Color Change in Epoxy Curing Agent and Prevention Techniques
An epoxy curing agent or "hardener" can change in color over time due to several factors, including the shelf life, chemical reactions, exposure to light, temperature, and moisture, and the presence of impurities. These different factors can cause the epoxy hardener to become yellow, orange, and even brown over time. Here is a detailed explanation of the primary reasons for the color change:
- Shelf Life: The shelf life of an epoxy hardener plays a crucial role in maintaining its effectiveness and preventing color changes. Our recommended shelf life for the epoxy hardener is 12 months unopened from the date of purchase. Once opened, we recommend using it within 6 months for best results.
- Chemical Reactions: The curing agent, or epoxy hardener, can undergo oxidation or other side reactions, leading to a change in color.
- Exposure to Light: Ultraviolet (UV) light from the sun or other sources can cause the epoxy and the curing agent to degrade, a process known as photodegradation. This degradation can lead to the formation of chromophoric (color-producing) structures within the epoxy matrix. Prolonged exposure to UV light can result in the yellowing or browning of the epoxy, depending on the specific formulation and the curing agent used.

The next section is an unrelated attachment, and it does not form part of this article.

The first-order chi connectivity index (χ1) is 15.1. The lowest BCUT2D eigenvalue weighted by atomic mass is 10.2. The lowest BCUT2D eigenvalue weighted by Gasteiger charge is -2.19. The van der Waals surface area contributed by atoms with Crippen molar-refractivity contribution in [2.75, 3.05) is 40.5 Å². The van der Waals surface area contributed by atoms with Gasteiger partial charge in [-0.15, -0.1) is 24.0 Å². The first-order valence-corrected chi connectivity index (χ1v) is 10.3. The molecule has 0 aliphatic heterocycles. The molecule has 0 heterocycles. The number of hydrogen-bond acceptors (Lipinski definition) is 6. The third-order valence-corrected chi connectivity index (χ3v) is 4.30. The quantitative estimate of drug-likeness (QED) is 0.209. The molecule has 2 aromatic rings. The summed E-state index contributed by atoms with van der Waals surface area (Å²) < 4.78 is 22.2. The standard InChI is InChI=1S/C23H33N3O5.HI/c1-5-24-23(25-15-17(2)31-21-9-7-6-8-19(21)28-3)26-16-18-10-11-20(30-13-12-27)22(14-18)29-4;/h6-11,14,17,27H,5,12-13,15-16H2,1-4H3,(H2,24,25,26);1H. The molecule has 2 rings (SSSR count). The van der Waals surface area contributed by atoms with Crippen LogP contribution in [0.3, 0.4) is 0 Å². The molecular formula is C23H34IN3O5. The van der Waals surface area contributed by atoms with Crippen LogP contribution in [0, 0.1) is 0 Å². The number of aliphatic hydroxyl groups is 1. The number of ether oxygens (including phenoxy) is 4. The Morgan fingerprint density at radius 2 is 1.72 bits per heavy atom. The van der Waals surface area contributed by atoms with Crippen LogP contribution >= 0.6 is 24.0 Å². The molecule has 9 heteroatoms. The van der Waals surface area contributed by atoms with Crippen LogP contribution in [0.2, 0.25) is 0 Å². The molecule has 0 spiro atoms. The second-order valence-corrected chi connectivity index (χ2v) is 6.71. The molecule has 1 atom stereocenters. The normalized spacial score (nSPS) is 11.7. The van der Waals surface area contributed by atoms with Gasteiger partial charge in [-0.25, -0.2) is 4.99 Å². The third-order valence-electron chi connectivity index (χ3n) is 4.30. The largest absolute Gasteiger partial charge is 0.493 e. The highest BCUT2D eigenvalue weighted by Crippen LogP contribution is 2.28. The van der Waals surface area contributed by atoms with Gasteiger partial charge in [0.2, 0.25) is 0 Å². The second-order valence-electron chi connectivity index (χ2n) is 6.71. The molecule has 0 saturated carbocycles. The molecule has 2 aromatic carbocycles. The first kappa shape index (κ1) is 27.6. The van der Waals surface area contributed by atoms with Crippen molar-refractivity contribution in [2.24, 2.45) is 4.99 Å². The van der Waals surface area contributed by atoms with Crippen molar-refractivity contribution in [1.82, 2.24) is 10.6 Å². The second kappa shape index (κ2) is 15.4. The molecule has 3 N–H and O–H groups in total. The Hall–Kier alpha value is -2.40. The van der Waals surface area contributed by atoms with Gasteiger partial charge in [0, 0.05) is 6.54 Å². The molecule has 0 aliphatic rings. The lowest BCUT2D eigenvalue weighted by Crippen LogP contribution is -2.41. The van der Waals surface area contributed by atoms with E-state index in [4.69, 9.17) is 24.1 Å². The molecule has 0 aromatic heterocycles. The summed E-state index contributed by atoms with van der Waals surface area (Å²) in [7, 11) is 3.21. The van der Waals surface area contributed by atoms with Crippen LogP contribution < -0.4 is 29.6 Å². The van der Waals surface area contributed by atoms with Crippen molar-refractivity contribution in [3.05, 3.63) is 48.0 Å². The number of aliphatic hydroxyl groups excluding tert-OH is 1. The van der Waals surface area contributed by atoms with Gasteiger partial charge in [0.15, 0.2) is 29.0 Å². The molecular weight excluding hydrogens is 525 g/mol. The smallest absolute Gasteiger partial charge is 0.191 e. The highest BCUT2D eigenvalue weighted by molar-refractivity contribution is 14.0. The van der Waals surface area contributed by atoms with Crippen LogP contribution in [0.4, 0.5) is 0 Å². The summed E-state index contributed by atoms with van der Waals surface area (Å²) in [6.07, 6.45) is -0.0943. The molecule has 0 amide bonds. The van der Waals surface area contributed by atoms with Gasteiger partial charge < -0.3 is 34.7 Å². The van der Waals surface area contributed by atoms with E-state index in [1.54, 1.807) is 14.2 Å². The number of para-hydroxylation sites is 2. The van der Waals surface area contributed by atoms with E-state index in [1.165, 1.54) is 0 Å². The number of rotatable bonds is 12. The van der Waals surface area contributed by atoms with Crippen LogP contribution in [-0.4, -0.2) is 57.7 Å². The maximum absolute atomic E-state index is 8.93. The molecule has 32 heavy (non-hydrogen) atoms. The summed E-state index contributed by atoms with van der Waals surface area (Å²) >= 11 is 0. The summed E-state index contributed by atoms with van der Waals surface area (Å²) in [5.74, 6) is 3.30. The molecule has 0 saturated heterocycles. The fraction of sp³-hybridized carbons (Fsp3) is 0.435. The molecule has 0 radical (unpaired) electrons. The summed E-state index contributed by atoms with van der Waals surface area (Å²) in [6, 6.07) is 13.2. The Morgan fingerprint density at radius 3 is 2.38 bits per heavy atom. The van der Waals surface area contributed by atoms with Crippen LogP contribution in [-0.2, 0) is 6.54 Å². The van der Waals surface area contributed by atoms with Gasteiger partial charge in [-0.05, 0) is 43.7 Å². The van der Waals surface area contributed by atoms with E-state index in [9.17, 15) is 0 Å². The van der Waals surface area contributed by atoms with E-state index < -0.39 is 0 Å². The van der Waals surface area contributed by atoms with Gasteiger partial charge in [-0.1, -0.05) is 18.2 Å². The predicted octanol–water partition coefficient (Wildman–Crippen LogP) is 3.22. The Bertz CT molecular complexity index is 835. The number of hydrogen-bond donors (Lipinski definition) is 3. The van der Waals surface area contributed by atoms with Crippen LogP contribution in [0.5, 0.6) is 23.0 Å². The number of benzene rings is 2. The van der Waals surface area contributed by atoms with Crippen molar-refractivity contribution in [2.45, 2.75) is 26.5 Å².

- Temperature: High temperatures can accelerate chemical reactions within the epoxy, including those responsible for color changes. In most cases this is more of an issue during curing, but it is important to properly store the epoxy resin and hardener.
- Moisture: Exposure to moisture can cause the epoxy and the curing agent to react with water molecules, forming hydrolyzed products. This hydrolysis can lead to the formation of chromophoric groups, which may result in discoloration of the epoxy. Furthermore, moisture can promote the growth of mold or mildew, which can cause staining or color changes on the epoxy surface.
- Impurities: The presence of impurities, either in the epoxy resin, curing agent, or the substrate, can cause a change in color. For example, contaminants like metal ions or organic substances can react with the curing agent and create colored compounds. Additionally, the presence of air bubbles or dust particles can affect the final appearance and color of the epoxy.
Is there anything that can be done to mask the yellow color of the hardener?
In most cases, the yellow hue of the hardener is not going to be noticeable unless applied over light colors or poured in thick layers. Once the epoxy resin and hardener are mixed together the mixture will appear more clear, and then when applied as a coating it typically is completely clear.
If you do notice that the color of the applied epoxy resin still has a yellow hue you can add a small amount of Deep Sea Blue Liquid Resin Dye to mask the color of the yellow hardener.
Otherwise, it's probably best to replace the product if you have any concerns of your projects final clarity.